On the day I visited Bill Memorial Library, the walk from my car to the main entrance was quick and full of drenching rain. Although the weather was miserable, I paused on the large stone steps, sheltered by a stone awning. I looked out through the rain and down the hill towards the Thames River and imagined what the hill must have looked like in 1890 when the library was built. Once my eyes adjusted to the grey of the day, I could see mist rising from the river, curling its way up towards the building and I was grateful to be on top of that wet, windy hill in Groton, Connecticut. I adjusted my shoulder bag and excitedly opened the heavy door.
Pulling open the large wrought iron doors into the Bill Memorial Library was like stepping into the type of
library you would find in a storybook or a
lovely turn-of--the-century novel.
Bill Memorial Library was founded in 1890 by businessman Frederic Bill to honor the memory of his sisters Eliza and Harriet. The history in the library is palpable as you step into the foyer and are greeted by a sprawling wooden desk that was built by Melvil Dewey’s company (yes! THE Melvil Dewey as in the Dewey Decimal System).
I was so lucky to have the library’s director Wendy Connal give me a tour of her charming library. Intricate mosaics decorate the floor, wooden ceilings shine in the lamp light and enormous fireplaces practically beg you to curl up with a good book.
It was wonderful to have the opportunity to chat with Ms. Connal and see some parts of the library that are not open to the public.
It is my understanding that founder Frederic Bill was a curious fellow. With a background in selling books and transporting literary journals, he enjoyed learning and education. He also enjoyed rare treasures from distant or lost lands and had a surprising collection of taxidermied birds, preserved butterflies and ancient treasures. It was because of his elaborate collection that in 1907 he decided to add a museum room to the library, which is currently being used as a large reading room. The Library still holds some of his precious and impressive cache, and often displays them publicly.
Bill Memorial Library is a gem, and deserving of a visit. If that isn’t enough, the staff is also SO GREAT! I spent some time talking to the Teen Librarian Kate Bengston and learned about all the awesome teen programs that would have other libraries swooning.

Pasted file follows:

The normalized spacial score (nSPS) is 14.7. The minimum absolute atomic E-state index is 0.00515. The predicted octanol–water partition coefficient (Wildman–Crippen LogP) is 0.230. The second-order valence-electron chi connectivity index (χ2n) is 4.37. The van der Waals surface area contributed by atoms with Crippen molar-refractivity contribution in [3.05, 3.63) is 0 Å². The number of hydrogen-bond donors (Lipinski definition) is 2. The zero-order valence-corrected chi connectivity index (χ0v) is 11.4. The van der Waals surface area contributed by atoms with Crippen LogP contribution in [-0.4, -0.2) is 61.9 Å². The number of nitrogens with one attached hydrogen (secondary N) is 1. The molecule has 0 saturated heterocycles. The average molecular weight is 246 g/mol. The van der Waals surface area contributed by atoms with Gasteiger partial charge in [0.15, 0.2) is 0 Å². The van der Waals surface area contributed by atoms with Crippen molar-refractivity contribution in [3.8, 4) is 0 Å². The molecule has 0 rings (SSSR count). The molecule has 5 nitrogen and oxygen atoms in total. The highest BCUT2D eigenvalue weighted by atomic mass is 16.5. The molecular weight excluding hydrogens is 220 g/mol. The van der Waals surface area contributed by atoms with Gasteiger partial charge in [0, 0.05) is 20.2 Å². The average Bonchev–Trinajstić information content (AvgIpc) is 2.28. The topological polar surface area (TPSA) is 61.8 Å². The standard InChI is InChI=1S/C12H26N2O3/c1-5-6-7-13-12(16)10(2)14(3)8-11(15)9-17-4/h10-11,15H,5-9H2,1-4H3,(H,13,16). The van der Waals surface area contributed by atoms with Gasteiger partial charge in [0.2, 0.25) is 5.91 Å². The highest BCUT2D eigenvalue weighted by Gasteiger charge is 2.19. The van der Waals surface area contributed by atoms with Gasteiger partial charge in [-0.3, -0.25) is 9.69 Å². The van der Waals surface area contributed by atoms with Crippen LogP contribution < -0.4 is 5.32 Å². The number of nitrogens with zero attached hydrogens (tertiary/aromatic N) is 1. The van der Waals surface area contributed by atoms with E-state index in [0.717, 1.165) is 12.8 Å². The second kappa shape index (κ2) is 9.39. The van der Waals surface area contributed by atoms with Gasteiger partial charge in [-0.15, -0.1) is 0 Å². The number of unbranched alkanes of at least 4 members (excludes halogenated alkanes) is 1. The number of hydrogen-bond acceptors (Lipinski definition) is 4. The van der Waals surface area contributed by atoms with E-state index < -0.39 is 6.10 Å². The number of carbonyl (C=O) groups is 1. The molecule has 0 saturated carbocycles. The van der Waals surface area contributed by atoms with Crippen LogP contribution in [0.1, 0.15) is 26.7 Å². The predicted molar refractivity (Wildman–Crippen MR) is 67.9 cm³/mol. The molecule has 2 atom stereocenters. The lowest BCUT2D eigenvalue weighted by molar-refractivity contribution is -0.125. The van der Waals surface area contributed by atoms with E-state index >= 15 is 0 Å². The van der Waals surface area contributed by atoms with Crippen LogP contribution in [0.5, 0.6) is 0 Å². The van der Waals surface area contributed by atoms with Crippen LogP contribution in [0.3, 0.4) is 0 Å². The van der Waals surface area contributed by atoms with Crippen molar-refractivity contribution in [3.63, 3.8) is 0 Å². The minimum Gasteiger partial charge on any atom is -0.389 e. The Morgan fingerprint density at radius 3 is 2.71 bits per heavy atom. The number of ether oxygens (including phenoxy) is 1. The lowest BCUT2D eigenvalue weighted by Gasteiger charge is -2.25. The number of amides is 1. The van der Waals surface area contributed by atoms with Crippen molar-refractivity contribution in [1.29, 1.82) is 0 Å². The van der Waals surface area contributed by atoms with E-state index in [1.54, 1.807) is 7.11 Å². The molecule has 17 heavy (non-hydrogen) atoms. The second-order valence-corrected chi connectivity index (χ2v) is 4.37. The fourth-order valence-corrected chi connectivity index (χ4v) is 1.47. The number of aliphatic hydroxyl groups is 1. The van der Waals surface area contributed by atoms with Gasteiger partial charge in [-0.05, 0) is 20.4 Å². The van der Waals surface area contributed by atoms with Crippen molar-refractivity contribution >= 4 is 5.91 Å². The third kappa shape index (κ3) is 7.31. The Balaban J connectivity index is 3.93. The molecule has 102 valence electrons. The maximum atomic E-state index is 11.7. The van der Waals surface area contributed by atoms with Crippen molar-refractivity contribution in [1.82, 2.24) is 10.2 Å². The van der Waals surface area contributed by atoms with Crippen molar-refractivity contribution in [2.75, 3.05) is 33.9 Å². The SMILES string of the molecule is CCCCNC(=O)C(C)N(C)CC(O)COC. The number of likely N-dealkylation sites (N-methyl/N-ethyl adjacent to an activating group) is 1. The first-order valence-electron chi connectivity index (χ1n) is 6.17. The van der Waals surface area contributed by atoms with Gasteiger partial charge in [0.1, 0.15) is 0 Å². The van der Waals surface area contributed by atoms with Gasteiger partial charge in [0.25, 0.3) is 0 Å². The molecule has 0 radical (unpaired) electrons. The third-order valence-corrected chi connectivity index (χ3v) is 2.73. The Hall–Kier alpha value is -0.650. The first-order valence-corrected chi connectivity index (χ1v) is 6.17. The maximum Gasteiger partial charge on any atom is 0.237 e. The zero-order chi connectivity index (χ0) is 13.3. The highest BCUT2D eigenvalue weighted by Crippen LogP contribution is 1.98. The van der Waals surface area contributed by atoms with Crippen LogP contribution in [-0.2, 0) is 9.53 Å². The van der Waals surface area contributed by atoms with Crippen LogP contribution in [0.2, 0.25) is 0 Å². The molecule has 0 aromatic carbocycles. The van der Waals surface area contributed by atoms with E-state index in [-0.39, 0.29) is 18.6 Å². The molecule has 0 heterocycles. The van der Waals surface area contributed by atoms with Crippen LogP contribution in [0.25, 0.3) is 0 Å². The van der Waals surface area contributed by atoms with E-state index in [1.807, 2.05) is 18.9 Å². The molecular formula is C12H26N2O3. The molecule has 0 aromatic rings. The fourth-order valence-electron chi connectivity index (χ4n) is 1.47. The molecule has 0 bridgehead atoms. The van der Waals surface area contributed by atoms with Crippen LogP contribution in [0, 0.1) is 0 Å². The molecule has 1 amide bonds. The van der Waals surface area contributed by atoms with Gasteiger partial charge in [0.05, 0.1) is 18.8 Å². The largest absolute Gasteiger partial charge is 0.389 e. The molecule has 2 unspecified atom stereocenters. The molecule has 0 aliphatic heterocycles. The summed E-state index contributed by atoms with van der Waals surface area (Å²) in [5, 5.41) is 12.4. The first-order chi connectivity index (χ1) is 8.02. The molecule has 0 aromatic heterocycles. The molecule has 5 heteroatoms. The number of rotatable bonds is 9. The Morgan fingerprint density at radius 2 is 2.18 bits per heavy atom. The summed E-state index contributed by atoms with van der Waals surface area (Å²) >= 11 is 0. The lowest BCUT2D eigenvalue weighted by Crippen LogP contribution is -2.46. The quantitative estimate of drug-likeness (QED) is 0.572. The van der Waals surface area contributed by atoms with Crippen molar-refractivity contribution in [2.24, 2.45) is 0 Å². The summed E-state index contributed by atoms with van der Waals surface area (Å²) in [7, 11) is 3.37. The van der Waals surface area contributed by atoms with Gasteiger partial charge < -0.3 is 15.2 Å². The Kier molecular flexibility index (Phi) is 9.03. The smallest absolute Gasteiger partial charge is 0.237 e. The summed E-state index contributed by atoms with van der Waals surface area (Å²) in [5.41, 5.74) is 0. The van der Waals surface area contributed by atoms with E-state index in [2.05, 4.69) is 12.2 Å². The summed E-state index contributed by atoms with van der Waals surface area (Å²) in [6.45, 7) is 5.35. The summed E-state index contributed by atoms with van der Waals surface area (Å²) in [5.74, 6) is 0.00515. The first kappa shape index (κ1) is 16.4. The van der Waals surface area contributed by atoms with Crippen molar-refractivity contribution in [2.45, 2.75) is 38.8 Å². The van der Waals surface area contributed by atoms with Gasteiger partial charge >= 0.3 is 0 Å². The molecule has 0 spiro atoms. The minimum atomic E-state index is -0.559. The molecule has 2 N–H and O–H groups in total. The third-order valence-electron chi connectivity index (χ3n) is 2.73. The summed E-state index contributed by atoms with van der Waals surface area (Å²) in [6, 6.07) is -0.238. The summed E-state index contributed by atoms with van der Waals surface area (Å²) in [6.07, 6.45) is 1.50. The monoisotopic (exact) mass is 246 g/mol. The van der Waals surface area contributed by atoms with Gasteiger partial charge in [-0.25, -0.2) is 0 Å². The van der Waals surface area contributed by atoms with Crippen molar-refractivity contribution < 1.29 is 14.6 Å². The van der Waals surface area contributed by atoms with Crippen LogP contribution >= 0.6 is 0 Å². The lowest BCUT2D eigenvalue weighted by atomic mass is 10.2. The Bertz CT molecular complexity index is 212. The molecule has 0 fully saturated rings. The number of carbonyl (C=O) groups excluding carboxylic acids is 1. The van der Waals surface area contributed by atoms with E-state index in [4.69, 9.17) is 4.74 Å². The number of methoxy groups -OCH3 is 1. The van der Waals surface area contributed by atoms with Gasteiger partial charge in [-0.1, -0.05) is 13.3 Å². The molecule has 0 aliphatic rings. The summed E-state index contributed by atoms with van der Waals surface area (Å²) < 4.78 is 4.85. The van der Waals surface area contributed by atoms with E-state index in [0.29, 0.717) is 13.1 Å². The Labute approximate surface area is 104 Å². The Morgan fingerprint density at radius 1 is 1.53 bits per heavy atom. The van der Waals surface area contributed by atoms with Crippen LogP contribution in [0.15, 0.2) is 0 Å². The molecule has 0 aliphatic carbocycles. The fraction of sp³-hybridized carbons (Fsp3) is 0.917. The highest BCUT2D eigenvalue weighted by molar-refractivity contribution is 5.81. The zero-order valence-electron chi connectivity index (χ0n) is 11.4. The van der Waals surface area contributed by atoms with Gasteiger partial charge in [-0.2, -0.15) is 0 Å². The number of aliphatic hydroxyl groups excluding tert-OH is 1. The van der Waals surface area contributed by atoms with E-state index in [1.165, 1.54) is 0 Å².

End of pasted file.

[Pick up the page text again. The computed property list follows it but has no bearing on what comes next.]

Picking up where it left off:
Bill Memorial Library holds a tradition of setting up a Haunted Library for Halloween!!!!
This impressive program was developed by their Friends group, Teen Advisory Board and volunteers. All the costumes and props are stored in the basement and, based on the creativity I saw, I must say I will definitely be visiting Bill Memorial Library this Halloween.
Bill Memorial Library has a great selection and the books are displayed neatly. The staff takes care of their library and you can tell that it is loved. However, this beautiful place has not been able to avoid the wear of time. It unfortunately takes a lot of money to maintain such an extraordinary building, and I was sad to see that due to a leaky roof, buckets had been placed around the children’s section to collect the rain. Like many libraries across the country, the Bill Memorial Library struggles with maintaining the building and having the funds to give the community what they need. They are actively pursuing grants and donations from the public to help with restoring and maintaining the library's 130-year-old building.
I really enjoyed my time at Bill Memorial.
You can tell the staff love their work.
I imagine it is discouraging to love a place so much and struggle with a leaking roof but they are making some seriously awesome lemonade out of leaky, old roof lemons. To see beautiful woodwork and an incredible history juxtaposed with buckets of water was unfortunate but my hope for Bill Memorial (and all libraries) is that they are loved, not only by the people that work to maintain them but also by the community surrounding them. We need beautiful places that support learning but also harbor the history and evolution of education for over a century.